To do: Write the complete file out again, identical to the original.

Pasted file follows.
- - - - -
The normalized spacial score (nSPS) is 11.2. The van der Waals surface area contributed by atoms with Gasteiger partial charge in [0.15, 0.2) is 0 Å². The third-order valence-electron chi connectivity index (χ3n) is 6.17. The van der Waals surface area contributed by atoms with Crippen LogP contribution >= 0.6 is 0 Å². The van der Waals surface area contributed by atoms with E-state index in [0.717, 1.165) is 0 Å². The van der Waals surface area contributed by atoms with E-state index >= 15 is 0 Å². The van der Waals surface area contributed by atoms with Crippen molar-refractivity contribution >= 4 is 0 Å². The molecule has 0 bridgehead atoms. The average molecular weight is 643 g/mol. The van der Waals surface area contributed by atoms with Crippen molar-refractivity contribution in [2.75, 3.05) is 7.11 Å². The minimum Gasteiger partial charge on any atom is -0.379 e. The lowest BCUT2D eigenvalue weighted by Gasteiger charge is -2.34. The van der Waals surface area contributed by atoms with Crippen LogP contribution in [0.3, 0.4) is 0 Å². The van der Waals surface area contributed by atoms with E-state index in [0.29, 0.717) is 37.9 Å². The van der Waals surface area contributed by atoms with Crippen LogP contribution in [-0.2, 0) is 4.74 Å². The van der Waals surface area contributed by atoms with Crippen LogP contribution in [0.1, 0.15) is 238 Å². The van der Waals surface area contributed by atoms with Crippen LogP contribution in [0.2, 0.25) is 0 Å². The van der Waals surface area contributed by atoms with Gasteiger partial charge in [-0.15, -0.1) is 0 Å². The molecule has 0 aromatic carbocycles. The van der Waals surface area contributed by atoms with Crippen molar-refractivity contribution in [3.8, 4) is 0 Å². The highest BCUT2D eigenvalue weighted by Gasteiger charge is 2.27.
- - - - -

The normalized spacial score (nSPS) is 11.2. The van der Waals surface area contributed by atoms with Gasteiger partial charge in [0.15, 0.2) is 0 Å². The third-order valence-electron chi connectivity index (χ3n) is 6.17. The van der Waals surface area contributed by atoms with Crippen LogP contribution >= 0.6 is 0 Å². The van der Waals surface area contributed by atoms with E-state index in [0.717, 1.165) is 0 Å². The van der Waals surface area contributed by atoms with E-state index >= 15 is 0 Å². The van der Waals surface area contributed by atoms with Crippen molar-refractivity contribution >= 4 is 0 Å². The molecule has 0 bridgehead atoms. The average molecular weight is 643 g/mol. The van der Waals surface area contributed by atoms with Crippen molar-refractivity contribution in [2.75, 3.05) is 7.11 Å². The minimum Gasteiger partial charge on any atom is -0.379 e. The lowest BCUT2D eigenvalue weighted by Gasteiger charge is -2.34. The van der Waals surface area contributed by atoms with Crippen LogP contribution in [0.3, 0.4) is 0 Å². The van der Waals surface area contributed by atoms with E-state index in [0.29, 0.717) is 37.9 Å². The van der Waals surface area contributed by atoms with Crippen LogP contribution in [-0.2, 0) is 4.74 Å². The van der Waals surface area contributed by atoms with Crippen LogP contribution in [0.1, 0.15) is 238 Å². The van der Waals surface area contributed by atoms with Crippen LogP contribution in [0.2, 0.25) is 0 Å². The van der Waals surface area contributed by atoms with Gasteiger partial charge in [-0.15, -0.1) is 0 Å². The molecule has 0 aromatic carbocycles. The van der Waals surface area contributed by atoms with Crippen molar-refractivity contribution in [3.8, 4) is 0 Å². The highest BCUT2D eigenvalue weighted by Gasteiger charge is 2.27.